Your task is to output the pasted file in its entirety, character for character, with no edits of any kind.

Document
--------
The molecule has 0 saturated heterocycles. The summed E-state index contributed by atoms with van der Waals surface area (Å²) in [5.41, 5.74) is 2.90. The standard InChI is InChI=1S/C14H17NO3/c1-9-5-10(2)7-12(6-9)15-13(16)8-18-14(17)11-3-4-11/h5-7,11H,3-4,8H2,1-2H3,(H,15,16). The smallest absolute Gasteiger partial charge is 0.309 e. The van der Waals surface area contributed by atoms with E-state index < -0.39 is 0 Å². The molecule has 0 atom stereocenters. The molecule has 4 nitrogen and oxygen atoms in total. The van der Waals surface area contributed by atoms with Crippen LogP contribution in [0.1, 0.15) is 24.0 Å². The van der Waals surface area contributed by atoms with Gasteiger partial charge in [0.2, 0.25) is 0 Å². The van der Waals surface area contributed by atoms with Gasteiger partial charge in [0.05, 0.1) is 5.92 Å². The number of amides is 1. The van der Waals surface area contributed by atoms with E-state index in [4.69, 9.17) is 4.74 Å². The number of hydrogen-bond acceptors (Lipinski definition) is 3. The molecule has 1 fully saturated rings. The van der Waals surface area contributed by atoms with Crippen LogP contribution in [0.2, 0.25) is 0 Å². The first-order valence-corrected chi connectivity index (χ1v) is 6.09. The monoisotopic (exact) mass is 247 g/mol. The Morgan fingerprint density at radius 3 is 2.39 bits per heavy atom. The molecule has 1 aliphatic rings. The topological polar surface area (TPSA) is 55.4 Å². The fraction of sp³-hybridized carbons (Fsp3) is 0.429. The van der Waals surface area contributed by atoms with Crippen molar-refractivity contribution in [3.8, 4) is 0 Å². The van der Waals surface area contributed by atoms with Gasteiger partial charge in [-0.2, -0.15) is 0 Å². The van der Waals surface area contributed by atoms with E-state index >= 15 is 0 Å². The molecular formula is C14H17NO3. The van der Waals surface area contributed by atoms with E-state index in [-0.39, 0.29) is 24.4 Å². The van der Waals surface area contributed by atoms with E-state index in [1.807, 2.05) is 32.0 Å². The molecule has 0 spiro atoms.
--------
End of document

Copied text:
The molecule has 0 saturated heterocycles. The summed E-state index contributed by atoms with van der Waals surface area (Å²) in [5.41, 5.74) is 2.90. The standard InChI is InChI=1S/C14H17NO3/c1-9-5-10(2)7-12(6-9)15-13(16)8-18-14(17)11-3-4-11/h5-7,11H,3-4,8H2,1-2H3,(H,15,16). The smallest absolute Gasteiger partial charge is 0.309 e. The van der Waals surface area contributed by atoms with E-state index < -0.39 is 0 Å². The molecule has 0 atom stereocenters. The molecule has 4 nitrogen and oxygen atoms in total. The van der Waals surface area contributed by atoms with Crippen LogP contribution in [0.1, 0.15) is 24.0 Å². The van der Waals surface area contributed by atoms with Gasteiger partial charge in [0.2, 0.25) is 0 Å². The van der Waals surface area contributed by atoms with Gasteiger partial charge in [0.05, 0.1) is 5.92 Å². The number of amides is 1. The van der Waals surface area contributed by atoms with E-state index in [4.69, 9.17) is 4.74 Å². The number of hydrogen-bond acceptors (Lipinski definition) is 3. The molecule has 1 fully saturated rings. The van der Waals surface area contributed by atoms with Crippen LogP contribution in [0.2, 0.25) is 0 Å². The first-order valence-corrected chi connectivity index (χ1v) is 6.09. The monoisotopic (exact) mass is 247 g/mol. The Morgan fingerprint density at radius 3 is 2.39 bits per heavy atom. The molecule has 1 aliphatic rings. The topological polar surface area (TPSA) is 55.4 Å². The fraction of sp³-hybridized carbons (Fsp3) is 0.429. The van der Waals surface area contributed by atoms with Crippen molar-refractivity contribution in [3.8, 4) is 0 Å². The van der Waals surface area contributed by atoms with Gasteiger partial charge in [-0.2, -0.15) is 0 Å². The van der Waals surface area contributed by atoms with E-state index >= 15 is 0 Å². The molecular formula is C14H17NO3. The van der Waals surface area contributed by atoms with E-state index in [-0.39, 0.29) is 24.4 Å². The van der Waals surface area contributed by atoms with E-state index in [1.807, 2.05) is 32.0 Å². The molecule has 0 spiro atoms.